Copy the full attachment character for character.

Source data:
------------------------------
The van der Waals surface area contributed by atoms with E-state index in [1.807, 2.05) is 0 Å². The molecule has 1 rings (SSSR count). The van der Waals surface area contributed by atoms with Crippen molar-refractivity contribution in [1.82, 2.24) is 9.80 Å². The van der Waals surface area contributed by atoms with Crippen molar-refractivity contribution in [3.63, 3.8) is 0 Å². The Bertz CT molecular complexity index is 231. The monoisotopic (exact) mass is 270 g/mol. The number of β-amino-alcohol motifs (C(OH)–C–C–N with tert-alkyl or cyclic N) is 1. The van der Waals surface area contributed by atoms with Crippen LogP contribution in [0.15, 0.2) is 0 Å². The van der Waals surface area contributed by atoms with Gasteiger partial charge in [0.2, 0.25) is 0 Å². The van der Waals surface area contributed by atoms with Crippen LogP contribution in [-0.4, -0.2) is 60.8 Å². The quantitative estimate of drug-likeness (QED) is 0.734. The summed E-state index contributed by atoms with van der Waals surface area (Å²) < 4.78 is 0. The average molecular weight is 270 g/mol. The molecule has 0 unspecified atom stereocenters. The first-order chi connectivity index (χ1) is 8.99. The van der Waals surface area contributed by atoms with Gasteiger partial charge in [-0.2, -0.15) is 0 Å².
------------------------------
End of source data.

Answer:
The van der Waals surface area contributed by atoms with E-state index in [1.807, 2.05) is 0 Å². The molecule has 1 rings (SSSR count). The van der Waals surface area contributed by atoms with Crippen molar-refractivity contribution in [1.82, 2.24) is 9.80 Å². The van der Waals surface area contributed by atoms with Crippen molar-refractivity contribution in [3.63, 3.8) is 0 Å². The Bertz CT molecular complexity index is 231. The monoisotopic (exact) mass is 270 g/mol. The number of β-amino-alcohol motifs (C(OH)–C–C–N with tert-alkyl or cyclic N) is 1. The van der Waals surface area contributed by atoms with Crippen LogP contribution in [0.15, 0.2) is 0 Å². The van der Waals surface area contributed by atoms with Gasteiger partial charge in [0.2, 0.25) is 0 Å². The van der Waals surface area contributed by atoms with Crippen LogP contribution in [-0.4, -0.2) is 60.8 Å². The quantitative estimate of drug-likeness (QED) is 0.734. The summed E-state index contributed by atoms with van der Waals surface area (Å²) < 4.78 is 0. The average molecular weight is 270 g/mol. The molecule has 0 unspecified atom stereocenters. The first-order chi connectivity index (χ1) is 8.99. The van der Waals surface area contributed by atoms with Gasteiger partial charge in [-0.2, -0.15) is 0 Å².